Here in Ghana, a road is never really a road. Most of the time, a road is a series of cement islands surrounded by rutted gravel and potholes leading from where people live to wherever they want to go. Transport is expensive, so many people walk. On foot, commutes can be an hour or more. On a bike, they take less than half that time. At Village Bicycle Project Ghana (VBP), we provide bicycles and maintenance training to rural communities all over Ghana and Sierra Leone. More mobility in the bush means better access to work, education, trade centers, and hospitals. Knowing how to maintain a bicycle makes the difference between a bike that is broken and discarded in months and one that lasts for years.
We often have very few women enrolled in classes. Men get first priority in most households, and many women simply cannot ride because no one ever taught them. To address this, I develop programs that give girls an equal shot at learning to ride a bike in a society where they are discouraged from taking up cycling. More often than not, women here are relegated to domestic servitude from a young age. Giving a girl the ability to ride means that she can venture beyond her home, perhaps to find employment, better education, or a social life outside of village chores and strict religious social norms.
Currently, I coordinate our Learn to Ride Program (L2R). We work with Peace Corps Volunteers (PCVs) to establish after-school classes where girls who want to learn to ride can come and practice on VBP bikes. Over the last two months, I’ve been working in Agosa and Bonkwae, two small neighboring villages in the Brong Ahafo region of Ghana. The PCVs and their Counterparts there did a wonderful job teaching. Bree and Patrick in Agosa taught 67 girls to ride over three weeks with the help of Kwame
My favorite part of what we do is working with students like Edith. Edith was one of five girls who showed up for the first day of L2R at Agosa. Due to unforeseen technical difficulties, we only had four bikes, so Edith waited 45 excruciating minutes for her turn to ride.
As soon as she eventually had the shot to get on the bike, she fell over with it on top of her. Edith laughed, scrambled out from underneath it, and tried again, this time with some help from Patrick, the lead trainer. After 20 minutes of being pushed down the hill and walking back up, Patrick let her go on her own. Without realizing it, Edith coasted down the hill solo. Until of course she realized what she was doing, looked around for Patrick, and crashed into a mango tree.
Despite her crashes, having to wait for a turn on the bikes, and any number of other small setbacks, Edith came back to L2R every night for three and a half weeks. She not only learned to ride, she learned to rock her bike fearlessly, navigate cycling traffic, conquer obstacle courses, and to teach other girls how to ride. Along the way she got to play with other girls in a non-school, non-chore, non-church oriented environment. For a Ghanaian girl, that is a rare treat.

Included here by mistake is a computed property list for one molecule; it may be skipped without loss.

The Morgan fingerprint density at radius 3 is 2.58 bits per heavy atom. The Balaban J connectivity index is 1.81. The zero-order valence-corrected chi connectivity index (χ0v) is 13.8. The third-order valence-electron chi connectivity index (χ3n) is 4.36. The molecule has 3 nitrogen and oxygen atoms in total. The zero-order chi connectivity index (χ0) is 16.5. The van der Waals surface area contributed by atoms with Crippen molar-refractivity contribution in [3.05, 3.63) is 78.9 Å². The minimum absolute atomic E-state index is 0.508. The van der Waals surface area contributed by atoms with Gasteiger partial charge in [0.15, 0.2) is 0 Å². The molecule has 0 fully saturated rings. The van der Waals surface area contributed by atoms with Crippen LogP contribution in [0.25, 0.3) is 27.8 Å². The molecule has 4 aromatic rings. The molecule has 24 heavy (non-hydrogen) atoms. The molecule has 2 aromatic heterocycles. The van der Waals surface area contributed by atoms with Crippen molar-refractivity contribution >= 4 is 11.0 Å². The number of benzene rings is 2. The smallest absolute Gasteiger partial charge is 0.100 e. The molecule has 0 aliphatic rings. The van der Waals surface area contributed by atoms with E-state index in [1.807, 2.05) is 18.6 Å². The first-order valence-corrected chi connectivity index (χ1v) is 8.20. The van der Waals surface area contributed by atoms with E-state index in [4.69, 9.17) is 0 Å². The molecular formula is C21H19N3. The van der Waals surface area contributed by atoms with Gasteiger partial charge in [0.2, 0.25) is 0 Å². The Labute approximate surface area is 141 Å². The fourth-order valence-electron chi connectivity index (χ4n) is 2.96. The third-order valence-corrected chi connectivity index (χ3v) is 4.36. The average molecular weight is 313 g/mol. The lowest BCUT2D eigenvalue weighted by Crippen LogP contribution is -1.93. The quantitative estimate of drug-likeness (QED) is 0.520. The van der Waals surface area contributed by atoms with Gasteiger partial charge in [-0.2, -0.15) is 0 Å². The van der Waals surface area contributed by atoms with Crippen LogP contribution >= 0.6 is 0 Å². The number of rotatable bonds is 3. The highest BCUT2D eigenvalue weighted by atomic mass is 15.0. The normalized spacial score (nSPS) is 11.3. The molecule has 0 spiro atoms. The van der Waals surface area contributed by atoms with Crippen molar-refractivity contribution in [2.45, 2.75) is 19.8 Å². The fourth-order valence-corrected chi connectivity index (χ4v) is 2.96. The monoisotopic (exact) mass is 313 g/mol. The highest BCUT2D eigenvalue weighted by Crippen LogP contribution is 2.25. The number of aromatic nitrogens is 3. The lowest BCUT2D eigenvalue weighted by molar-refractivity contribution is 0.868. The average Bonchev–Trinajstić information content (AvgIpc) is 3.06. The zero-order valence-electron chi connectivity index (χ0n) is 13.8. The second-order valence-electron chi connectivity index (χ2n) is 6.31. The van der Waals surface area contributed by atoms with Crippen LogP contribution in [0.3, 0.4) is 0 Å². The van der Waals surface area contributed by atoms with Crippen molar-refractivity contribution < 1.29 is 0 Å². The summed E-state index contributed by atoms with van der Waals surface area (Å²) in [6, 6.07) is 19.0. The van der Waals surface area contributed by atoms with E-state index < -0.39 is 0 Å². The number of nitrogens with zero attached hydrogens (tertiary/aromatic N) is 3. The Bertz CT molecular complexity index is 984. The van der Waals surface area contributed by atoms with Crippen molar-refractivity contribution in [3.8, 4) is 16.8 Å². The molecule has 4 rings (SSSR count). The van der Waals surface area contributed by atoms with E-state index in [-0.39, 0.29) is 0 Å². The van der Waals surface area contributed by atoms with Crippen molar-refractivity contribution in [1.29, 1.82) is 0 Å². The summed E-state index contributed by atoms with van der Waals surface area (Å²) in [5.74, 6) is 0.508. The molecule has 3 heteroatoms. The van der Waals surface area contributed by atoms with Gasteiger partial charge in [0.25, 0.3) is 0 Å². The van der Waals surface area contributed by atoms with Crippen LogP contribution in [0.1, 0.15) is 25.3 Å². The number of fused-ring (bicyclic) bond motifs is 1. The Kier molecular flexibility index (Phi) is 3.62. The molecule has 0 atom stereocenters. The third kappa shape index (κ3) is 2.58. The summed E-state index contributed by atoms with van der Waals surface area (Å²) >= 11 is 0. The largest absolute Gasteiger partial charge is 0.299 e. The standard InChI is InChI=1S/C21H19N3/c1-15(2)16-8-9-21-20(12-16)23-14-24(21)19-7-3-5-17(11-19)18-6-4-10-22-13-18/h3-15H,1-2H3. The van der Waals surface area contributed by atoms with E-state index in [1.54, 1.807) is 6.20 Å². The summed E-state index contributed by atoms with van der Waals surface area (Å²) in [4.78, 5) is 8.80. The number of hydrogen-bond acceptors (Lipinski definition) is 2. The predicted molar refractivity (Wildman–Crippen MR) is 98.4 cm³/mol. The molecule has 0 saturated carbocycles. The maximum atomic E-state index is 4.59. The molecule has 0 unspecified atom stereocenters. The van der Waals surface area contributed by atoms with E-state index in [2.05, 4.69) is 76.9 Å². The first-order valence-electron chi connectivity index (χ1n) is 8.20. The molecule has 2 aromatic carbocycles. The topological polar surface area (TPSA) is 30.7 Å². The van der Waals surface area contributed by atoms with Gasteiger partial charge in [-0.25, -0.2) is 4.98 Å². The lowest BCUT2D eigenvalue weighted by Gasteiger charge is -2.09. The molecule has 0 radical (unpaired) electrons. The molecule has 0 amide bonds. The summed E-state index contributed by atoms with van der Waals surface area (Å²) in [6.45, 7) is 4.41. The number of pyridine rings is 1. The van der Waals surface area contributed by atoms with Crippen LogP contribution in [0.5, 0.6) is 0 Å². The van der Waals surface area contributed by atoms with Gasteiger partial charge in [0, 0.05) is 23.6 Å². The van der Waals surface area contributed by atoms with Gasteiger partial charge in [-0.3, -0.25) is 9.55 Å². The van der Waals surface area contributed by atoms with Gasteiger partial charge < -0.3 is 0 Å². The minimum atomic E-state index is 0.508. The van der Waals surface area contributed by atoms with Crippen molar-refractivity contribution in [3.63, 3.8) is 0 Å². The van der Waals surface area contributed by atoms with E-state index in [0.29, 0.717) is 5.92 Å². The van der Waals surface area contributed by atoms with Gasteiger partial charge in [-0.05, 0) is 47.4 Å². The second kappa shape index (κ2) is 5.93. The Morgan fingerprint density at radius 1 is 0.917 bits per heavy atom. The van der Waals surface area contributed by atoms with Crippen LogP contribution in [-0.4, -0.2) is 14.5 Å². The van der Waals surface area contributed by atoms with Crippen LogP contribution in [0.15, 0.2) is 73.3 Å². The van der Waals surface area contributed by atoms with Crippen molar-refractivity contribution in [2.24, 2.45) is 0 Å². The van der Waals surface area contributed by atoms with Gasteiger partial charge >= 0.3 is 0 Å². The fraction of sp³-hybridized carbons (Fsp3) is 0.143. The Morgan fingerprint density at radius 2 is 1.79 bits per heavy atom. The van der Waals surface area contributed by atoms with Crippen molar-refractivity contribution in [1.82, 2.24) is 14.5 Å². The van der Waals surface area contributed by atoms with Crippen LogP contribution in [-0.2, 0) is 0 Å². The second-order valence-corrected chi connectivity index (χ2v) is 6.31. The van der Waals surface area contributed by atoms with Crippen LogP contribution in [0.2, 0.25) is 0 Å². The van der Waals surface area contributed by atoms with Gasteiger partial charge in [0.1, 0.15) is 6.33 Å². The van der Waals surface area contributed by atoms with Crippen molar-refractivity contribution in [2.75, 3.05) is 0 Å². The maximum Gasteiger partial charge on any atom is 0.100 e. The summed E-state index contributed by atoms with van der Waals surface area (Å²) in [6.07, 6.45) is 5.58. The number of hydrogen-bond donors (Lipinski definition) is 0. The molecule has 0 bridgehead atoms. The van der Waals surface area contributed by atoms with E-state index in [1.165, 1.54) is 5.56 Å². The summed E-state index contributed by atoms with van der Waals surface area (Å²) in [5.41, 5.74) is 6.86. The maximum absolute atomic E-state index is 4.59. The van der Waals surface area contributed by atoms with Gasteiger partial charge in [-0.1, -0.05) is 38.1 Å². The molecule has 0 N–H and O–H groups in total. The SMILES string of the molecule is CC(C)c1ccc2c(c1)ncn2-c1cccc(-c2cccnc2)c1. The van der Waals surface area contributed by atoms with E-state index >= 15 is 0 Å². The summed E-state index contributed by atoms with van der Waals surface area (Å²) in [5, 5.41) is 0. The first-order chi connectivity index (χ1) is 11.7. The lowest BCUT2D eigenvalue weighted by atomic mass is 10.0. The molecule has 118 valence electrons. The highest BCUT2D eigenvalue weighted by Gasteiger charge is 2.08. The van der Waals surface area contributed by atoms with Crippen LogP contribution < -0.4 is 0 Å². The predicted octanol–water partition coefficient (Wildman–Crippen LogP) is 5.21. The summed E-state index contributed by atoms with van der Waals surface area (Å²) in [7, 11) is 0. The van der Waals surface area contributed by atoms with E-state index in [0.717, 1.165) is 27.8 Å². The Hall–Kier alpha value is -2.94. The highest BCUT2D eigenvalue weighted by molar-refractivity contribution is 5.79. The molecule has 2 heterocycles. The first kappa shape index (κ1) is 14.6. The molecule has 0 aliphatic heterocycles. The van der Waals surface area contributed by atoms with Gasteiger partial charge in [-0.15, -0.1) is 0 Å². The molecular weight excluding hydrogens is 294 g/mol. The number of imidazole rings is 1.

The Village Bicycle Project Learn 2 Ride Class creates space where women and girls are free to try new things, succeed, fail, triumph, and eat dirt without being ridiculed or told they are doing something wrong. We drop bikes in communities that have expressed interest in teaching girls to ride and then facilitate practice time for girls on the bikes. Often we’ll have as many as 40 girls sharing 8-9 bicycles every night. Over the course of 3/3.5 weeks, as many as 80 girls get to cycle through the workshop, hangout with friends, and ride bikes just for fun.
I am often asked why the program only focuses on girls when there are boys who cannot ride as well. Here in Ghana, boys have access to bicycles and free time far more readily than girls. This, coupled with cultural norms about girls exercising, and social expectations of domestic servitude for young women, is why boys learn to ride and girls do not. In a class with limited resources, the bikes go to the people who need them most. If local boys truly can’t ride, they have the free time to learn from their friends with bikes, while their sisters have extra chores and household expectations.
For a girl, learning to ride is a ticket to potential independence she doesn’t get anywhere else. Teaching a girl to ride removes one more barrier between her and school, her and an independent income, and her and a social life outside of chores. What’s more, being in a female-centered environment that is entirely outside the house and the church promotes young women’s confidence in themselves and each other in a culture that constantly tells young women they “can’t.”
When I tell my Ghanaian female friends about my work, they either laugh or ask if they can learn too. The laughter comes from the opinion of how silly it is to teach girls when they won’t be able to ride in public, after all, no respectable woman would… The ones who ask if they can learn are employed women who want the mobility to get to their jobs and don’t care what anyone else thinks. In both cases I respond with an invitation, even if you don’t want to ride, hanging out with other women purely for fun is a village event.